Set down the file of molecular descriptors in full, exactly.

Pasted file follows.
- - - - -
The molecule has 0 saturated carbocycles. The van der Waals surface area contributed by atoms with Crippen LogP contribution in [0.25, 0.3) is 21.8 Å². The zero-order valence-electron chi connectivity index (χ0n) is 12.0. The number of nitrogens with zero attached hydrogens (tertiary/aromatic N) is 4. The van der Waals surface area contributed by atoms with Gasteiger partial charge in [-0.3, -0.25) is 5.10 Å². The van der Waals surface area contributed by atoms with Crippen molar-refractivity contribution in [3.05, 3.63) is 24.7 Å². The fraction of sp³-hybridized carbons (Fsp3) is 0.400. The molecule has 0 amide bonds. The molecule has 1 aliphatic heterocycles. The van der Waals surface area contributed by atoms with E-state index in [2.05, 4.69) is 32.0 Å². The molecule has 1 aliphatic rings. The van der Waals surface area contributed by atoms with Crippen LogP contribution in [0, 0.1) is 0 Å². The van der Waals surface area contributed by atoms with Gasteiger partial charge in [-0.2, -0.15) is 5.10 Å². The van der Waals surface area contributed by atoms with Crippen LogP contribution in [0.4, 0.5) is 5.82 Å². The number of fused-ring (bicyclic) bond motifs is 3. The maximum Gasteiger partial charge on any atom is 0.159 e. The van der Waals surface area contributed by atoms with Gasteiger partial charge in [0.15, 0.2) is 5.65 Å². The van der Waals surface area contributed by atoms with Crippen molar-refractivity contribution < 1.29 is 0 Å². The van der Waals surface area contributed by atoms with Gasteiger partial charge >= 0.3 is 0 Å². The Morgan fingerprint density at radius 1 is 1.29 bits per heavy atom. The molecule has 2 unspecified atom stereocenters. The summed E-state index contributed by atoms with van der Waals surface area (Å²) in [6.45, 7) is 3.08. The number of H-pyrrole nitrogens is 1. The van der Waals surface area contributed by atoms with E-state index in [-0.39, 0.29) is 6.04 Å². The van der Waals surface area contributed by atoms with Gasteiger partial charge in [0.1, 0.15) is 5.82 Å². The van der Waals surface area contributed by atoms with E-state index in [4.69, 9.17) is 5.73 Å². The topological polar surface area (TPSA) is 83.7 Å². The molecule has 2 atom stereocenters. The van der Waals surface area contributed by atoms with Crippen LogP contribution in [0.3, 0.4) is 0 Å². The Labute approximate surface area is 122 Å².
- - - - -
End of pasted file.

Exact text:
The molecule has 0 saturated carbocycles. The van der Waals surface area contributed by atoms with Crippen LogP contribution in [0.25, 0.3) is 21.8 Å². The zero-order valence-electron chi connectivity index (χ0n) is 12.0. The number of nitrogens with zero attached hydrogens (tertiary/aromatic N) is 4. The van der Waals surface area contributed by atoms with Gasteiger partial charge in [-0.3, -0.25) is 5.10 Å². The van der Waals surface area contributed by atoms with Crippen molar-refractivity contribution in [3.05, 3.63) is 24.7 Å². The fraction of sp³-hybridized carbons (Fsp3) is 0.400. The molecule has 0 amide bonds. The molecule has 1 aliphatic heterocycles. The van der Waals surface area contributed by atoms with E-state index in [2.05, 4.69) is 32.0 Å². The molecule has 1 aliphatic rings. The van der Waals surface area contributed by atoms with Crippen LogP contribution in [0, 0.1) is 0 Å². The van der Waals surface area contributed by atoms with Gasteiger partial charge in [-0.2, -0.15) is 5.10 Å². The van der Waals surface area contributed by atoms with Crippen LogP contribution in [0.4, 0.5) is 5.82 Å². The number of fused-ring (bicyclic) bond motifs is 3. The maximum Gasteiger partial charge on any atom is 0.159 e. The van der Waals surface area contributed by atoms with Gasteiger partial charge in [0.15, 0.2) is 5.65 Å². The van der Waals surface area contributed by atoms with Crippen molar-refractivity contribution < 1.29 is 0 Å². The van der Waals surface area contributed by atoms with Gasteiger partial charge >= 0.3 is 0 Å². The Morgan fingerprint density at radius 1 is 1.29 bits per heavy atom. The molecule has 2 unspecified atom stereocenters. The summed E-state index contributed by atoms with van der Waals surface area (Å²) in [6.45, 7) is 3.08. The number of H-pyrrole nitrogens is 1. The van der Waals surface area contributed by atoms with E-state index in [-0.39, 0.29) is 6.04 Å². The van der Waals surface area contributed by atoms with Gasteiger partial charge in [0.1, 0.15) is 5.82 Å². The van der Waals surface area contributed by atoms with E-state index in [4.69, 9.17) is 5.73 Å². The topological polar surface area (TPSA) is 83.7 Å². The molecule has 2 atom stereocenters. The van der Waals surface area contributed by atoms with Crippen LogP contribution in [0.3, 0.4) is 0 Å². The Labute approximate surface area is 122 Å².